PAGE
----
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Eliminating ‘Risk Aversion’ Key to Weapons Development, Says Vice Chair Nominee Grady

Adm. Christopher Grady speaks at the memorial service for Mr. John ‘Bag’ Hefti on Nov. 5, 2021. US Navy Photo

Fear of failure is keeping the U.S. from developing weapon systems to keep up with China and Russia, the nominee for the number two job on the Joint Chiefs of Staff told a Senate panel on Wednesday.

“That risk aversion was born of a period perhaps in the late 90s, early 90s, when we didn’t have any peer competitors. That’s not the case now. We have to be able to fail, to learn faster. Failure doesn’t mean malfeasance or laziness or any of that, but it means iterating. And going faster,” Adm. Christopher Grady told the Senate Armed Services Committee. Grady was responding to a question from Sen. Angus King (I-Maine) during his confirmation hearing to be the vice chairman of the Joint Chiefs of Staff.

The vice chair oversees the Joint Requirement Oversight Council, the Pentagon group that gives the go-ahead to develop new weapons systems for the services.

Grady said he would continue reforms begun by the two previous VCJCSs – Gen. Frank Selva and Gen. John Hyten.

“It is perhaps one of the most important things that happens in the Pentagon. And building on the momentum set by my predecessors, especially Gen. Silva and Gen. l Hyten, I think that the key to the JROC is that it is threat and risk-based,” Grady said.
“If we go from a threat-based perspective to close those gaps, and then we work to go faster, I think we’ll achieve the true potential of the JROC.“

During the hearing, Grady was asked several times how he would work to streamline the acquisition process to field modern weapons quickly, while China and Russia have made no secret of developing advanced technologies like hypersonic weapons.

“If it takes a dozen years to develop a new airframe, or a new ship or new weapon system, it we’re just we’re sunk, to use the naval term, time has to be an essential part of this process,” King said.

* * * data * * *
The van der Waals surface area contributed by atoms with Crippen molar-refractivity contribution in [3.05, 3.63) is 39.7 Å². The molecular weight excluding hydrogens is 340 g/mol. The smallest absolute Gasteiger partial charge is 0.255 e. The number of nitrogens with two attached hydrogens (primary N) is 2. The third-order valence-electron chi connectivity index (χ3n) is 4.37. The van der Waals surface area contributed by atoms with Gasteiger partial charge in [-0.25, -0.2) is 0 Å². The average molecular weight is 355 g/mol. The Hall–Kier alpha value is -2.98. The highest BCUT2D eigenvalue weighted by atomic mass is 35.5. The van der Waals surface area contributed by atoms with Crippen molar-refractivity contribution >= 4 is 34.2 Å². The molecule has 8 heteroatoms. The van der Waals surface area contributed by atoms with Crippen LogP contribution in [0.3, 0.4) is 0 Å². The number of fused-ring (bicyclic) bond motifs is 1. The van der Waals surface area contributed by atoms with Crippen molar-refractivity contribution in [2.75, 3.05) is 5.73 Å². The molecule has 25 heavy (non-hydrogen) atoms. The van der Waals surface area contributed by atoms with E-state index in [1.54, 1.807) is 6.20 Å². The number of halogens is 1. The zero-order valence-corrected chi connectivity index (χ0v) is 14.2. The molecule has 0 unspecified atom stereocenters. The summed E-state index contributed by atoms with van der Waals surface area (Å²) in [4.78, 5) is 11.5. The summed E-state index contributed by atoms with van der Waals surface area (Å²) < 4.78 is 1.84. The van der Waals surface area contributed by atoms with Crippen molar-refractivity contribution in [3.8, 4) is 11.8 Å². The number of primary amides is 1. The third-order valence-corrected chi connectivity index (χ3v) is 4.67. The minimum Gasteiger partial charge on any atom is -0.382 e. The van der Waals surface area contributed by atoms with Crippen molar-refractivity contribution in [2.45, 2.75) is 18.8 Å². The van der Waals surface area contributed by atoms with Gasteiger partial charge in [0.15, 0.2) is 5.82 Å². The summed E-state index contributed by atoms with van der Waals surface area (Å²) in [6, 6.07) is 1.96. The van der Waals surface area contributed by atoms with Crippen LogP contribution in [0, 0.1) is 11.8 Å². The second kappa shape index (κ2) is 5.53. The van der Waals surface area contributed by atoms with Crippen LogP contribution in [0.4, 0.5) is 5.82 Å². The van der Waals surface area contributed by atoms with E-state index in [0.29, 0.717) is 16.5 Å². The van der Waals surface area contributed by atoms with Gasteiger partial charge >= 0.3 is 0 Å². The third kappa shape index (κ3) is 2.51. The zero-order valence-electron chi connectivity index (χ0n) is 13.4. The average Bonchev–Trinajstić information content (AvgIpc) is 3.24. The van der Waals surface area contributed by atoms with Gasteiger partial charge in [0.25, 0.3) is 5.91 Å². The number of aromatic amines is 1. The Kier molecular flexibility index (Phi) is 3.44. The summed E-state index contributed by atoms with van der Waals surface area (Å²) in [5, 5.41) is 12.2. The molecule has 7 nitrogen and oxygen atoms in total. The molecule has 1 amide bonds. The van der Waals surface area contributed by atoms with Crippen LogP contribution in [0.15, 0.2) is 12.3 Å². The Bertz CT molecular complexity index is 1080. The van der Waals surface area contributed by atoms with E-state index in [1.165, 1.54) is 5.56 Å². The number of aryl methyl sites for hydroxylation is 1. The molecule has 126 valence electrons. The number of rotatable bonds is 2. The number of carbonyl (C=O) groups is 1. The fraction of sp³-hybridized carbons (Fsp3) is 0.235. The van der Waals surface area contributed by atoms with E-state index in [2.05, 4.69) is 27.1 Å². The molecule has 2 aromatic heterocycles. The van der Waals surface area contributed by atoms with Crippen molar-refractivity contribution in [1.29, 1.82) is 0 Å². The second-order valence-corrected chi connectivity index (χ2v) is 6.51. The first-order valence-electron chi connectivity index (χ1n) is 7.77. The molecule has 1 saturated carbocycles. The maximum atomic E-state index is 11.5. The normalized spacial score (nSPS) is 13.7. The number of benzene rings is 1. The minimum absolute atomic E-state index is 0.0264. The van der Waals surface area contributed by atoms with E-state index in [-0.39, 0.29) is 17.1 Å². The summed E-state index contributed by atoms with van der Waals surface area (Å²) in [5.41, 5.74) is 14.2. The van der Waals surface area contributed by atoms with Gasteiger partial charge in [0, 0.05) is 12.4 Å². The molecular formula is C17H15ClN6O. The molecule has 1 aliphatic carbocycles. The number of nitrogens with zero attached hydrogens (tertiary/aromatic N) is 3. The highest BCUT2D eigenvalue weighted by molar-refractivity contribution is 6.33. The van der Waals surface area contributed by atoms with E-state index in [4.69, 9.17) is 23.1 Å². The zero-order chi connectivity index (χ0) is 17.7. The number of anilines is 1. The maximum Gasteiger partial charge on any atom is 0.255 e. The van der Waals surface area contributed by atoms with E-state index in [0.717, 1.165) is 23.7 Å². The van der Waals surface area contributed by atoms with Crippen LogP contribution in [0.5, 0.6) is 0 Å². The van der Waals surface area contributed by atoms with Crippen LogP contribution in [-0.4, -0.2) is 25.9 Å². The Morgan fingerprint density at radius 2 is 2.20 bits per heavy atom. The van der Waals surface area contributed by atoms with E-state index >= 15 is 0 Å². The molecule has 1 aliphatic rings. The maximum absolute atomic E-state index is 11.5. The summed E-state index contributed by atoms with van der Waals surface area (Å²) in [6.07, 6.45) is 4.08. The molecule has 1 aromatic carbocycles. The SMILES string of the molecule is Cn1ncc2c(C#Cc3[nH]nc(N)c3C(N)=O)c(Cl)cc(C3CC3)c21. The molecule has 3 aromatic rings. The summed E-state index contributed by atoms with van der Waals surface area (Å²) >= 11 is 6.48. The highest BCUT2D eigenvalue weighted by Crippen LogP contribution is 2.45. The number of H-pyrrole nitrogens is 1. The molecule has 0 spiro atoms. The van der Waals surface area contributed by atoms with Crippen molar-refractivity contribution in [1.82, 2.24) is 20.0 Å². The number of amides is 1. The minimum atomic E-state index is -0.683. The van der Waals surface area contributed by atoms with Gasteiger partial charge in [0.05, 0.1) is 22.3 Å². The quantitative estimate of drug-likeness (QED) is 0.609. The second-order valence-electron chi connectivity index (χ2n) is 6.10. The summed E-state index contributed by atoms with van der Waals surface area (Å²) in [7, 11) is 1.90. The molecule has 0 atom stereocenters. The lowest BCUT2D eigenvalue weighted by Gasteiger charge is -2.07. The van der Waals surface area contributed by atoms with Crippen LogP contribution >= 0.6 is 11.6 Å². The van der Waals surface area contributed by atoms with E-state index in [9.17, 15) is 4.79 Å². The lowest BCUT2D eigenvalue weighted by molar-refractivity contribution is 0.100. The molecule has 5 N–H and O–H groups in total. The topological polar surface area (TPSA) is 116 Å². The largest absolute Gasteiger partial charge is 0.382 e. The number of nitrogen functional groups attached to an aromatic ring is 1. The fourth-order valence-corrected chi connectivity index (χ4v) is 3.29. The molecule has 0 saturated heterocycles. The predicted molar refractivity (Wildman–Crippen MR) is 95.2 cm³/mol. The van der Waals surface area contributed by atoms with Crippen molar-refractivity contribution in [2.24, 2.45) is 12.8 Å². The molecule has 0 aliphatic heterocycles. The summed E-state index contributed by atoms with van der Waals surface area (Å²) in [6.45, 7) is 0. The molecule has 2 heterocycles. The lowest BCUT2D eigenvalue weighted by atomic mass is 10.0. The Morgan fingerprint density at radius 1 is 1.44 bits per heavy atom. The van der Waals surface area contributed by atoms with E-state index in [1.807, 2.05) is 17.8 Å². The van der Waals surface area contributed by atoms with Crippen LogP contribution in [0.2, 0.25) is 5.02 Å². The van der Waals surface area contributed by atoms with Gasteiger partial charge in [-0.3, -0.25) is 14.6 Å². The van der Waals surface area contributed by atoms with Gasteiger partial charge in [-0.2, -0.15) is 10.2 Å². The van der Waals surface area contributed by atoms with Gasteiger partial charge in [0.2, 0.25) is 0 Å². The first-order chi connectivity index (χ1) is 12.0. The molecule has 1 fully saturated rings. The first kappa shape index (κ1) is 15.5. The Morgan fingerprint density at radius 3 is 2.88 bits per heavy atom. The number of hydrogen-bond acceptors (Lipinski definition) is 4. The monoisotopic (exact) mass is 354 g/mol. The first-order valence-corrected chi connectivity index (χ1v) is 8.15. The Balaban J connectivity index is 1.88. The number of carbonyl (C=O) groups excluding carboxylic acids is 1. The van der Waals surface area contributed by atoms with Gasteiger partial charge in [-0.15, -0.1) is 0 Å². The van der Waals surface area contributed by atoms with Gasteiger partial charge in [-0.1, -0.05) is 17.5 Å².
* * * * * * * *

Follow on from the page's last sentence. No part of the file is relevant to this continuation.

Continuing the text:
Grady responded, “I think one of the challenges, though, is that we’re risk-averse. And so that, that we need to consider whether to adopt a strategy, if you will, that will allow to test a little and learn a lot.”

Grady also touched on the work, led by the now-retired Hyten, on the joint warfighting concept that seeks to tie the services together more closely in four key areas: contested logistics, information advantage, joint fires and the emerging Joint All Domain Command and Control (JADC2) initiative.

“Contested logistics is an incredibly important part of our theory, that fight going forward. I think that’s why we recognize that it is one of the four pillars of the new joint warfighting construct. And so contested logistics, whether it allows us to fight in Korea, or in the Indo-Pacific or even in Europe is going to be incredibly important to what we do. We’re pretty good at logistics, but there’s room to improve,” Grady said in response to a question from Sen. Joe Manchin (D-W.Va.).

Sen. Deb Fischer (R-Neb.) pressed Grady on the need for nuclear modernization in regards to the uptick in China’s strategic nuclear weapons and the capability of Russia. The vice chair is part of the Nuclear Weapons Council that oversees the U.S. atomic stockpile.

“China’s breakout is indeed … spectacular and indeed, breathtaking,” Grady said. “Therefore, we need to be postured to address that issue, need to think about how we would proceed with deterrence, particularly deterrence now against two peer competitors, and who need to be deterred in two different ways. And deterrence then, I think, builds on that strong nuclear triad that we just talked about. And so the modernization of the nuclear triad will be the underpinning of that deterrence effort against two nuclear competitors.”